SAKARI TAMMINEN

Contributed Articles

Have We Lost Our Anthropological Imagination?

by SAKARI TAMMINEN, Gemic Ever since the 1970s, the promise of increased productivity through technology has been under intense scrutiny. It’s a promise that has pushed questions about nature and the role of technology in society into the hands of scholars, including anthropologists. For those working in industry – really, one of the few places where anthropologists can engage with technology the real, rather than technology the theory – the question always boils down to value. Whether it’s big data, AI, biotech, nanotechnology, robots, smart dust or driverless cars, the one question we’re always looking to answer is: What’s the value of a new technology? Economically, the promise and gains of technological efficiency – particularly information technology – is known as the productivity paradox. Whether a paradox or a series of assumptions about the impact of technology on productivity, the question of the value of technology sparked heated debate among economists over the first wave of computerization. In 1987,...

Reconsidering the Value of Wearables

by SAKARI TAMMINEN, Gemic These days a wide range of new digital products are being lumped together in the much-hyped category ‘Wearables’—heart-monitoring shirts, shoes that monitor muscle fatigue, smart watches of all sorts. What’s new about these products is their digital characteristics, but what's really interesting about them is that the category itself is actually very old. The essence of wearables lies not in their new digital functionalities, but in the social relationships they mediate and the behaviours they celebrate. They touch on ideas of what it is to be properly ‘human’ and where the boundaries of humanity lie. Even very basic wearable technologies—clothing, jewelry, a wooden tooth or prosthetic leg—have always been bound up with the art of technique: ideas, behaviours, and materials come together on our bodies so as to mediate our human condition. Each has its own evolving cultural norms: just think of variation across time and culture of tattoos and body piercings, the favorite paper topic for...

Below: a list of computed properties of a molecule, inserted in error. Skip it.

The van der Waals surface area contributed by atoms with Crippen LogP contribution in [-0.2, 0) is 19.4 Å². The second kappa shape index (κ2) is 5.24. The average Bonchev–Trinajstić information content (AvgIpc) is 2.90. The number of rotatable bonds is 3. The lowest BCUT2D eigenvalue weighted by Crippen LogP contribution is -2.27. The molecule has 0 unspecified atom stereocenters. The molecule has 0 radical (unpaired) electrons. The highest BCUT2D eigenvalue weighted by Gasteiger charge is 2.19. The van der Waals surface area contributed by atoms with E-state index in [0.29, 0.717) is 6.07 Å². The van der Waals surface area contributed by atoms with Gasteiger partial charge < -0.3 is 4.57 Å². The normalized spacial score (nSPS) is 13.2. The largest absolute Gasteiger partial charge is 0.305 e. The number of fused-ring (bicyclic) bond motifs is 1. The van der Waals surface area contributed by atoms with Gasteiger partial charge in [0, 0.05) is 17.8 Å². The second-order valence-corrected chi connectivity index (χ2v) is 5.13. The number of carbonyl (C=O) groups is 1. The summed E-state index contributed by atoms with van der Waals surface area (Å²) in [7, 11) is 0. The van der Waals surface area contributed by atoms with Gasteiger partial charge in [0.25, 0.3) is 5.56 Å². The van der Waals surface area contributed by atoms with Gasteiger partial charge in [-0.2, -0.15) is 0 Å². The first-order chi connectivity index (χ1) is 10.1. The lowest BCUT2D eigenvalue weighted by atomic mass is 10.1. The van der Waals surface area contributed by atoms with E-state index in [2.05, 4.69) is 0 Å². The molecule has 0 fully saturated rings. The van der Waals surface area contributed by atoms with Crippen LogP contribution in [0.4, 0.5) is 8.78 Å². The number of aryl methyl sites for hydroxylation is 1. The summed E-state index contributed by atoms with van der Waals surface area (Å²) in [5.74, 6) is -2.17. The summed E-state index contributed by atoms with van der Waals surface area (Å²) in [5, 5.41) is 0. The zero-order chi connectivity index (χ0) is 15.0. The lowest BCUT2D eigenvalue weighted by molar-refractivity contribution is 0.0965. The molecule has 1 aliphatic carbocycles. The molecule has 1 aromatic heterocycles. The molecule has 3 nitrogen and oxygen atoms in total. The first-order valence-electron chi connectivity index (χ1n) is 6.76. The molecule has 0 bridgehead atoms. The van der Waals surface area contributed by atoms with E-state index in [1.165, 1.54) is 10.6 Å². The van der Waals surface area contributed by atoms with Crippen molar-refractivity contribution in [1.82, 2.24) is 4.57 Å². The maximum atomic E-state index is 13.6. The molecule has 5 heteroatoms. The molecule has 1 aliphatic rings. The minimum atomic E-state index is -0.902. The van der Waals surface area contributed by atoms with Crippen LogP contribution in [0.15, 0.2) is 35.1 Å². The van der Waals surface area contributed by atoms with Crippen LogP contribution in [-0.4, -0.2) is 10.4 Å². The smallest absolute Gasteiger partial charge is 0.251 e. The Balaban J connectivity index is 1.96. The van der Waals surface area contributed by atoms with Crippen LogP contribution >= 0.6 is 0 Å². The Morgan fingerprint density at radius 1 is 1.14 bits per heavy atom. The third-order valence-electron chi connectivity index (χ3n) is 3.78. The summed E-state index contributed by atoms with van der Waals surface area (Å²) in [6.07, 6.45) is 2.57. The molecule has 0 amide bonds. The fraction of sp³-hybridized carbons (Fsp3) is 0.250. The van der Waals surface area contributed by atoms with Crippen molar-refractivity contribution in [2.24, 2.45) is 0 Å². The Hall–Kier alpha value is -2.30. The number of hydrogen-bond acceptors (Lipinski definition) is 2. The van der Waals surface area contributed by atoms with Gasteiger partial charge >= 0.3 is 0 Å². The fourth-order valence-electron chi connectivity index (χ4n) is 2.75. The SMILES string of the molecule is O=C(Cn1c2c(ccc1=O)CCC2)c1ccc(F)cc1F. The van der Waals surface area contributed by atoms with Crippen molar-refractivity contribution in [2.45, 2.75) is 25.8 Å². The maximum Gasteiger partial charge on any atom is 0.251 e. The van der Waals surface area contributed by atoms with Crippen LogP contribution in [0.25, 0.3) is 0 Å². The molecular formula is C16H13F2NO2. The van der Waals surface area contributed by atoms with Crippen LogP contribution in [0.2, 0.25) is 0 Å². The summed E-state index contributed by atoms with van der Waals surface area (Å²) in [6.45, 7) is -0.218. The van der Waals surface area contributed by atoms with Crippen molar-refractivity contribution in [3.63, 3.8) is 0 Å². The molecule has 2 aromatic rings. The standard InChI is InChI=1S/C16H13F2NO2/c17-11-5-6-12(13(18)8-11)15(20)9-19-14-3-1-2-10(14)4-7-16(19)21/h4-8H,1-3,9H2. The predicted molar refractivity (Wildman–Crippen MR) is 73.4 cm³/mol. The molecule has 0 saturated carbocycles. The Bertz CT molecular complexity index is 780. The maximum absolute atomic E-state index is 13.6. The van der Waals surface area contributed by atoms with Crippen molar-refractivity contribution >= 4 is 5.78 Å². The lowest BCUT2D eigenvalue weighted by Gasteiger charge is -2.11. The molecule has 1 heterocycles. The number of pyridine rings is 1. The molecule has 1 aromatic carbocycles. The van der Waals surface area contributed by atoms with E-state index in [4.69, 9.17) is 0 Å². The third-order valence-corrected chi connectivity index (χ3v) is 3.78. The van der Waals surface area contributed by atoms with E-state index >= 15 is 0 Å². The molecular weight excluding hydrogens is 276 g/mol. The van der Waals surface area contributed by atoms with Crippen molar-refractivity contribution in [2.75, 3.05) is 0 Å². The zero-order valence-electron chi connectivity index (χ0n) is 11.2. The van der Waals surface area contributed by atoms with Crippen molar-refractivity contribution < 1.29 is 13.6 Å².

The Anthropology of Wearables: The Self, The Social, and the Autobiographical

SAKARI TAMMINEN Gemic ELISABET HOLMGREN Gemic A wide range of new digital products lumped together under the category of ‘Wearables’ or ‘Wearable Technology’ raises fundamental questions about the way we think about our individual bodies and the species Homo Sapiens. This paper traces three different relationships to what are called the ‘wearables’ and extends the notion to cover all material technologies that mediate our relations between various embodied practices and the world, and beyond pure ‘hi tech’ products. Therefore, this paper develops a general cultural approach to wearables, informed by empirical examples from the US and China, and ends by mapping valuable design spaces for the next generation of digital technologies that are getting closer to our bodies and our skin, even venturing beneath it....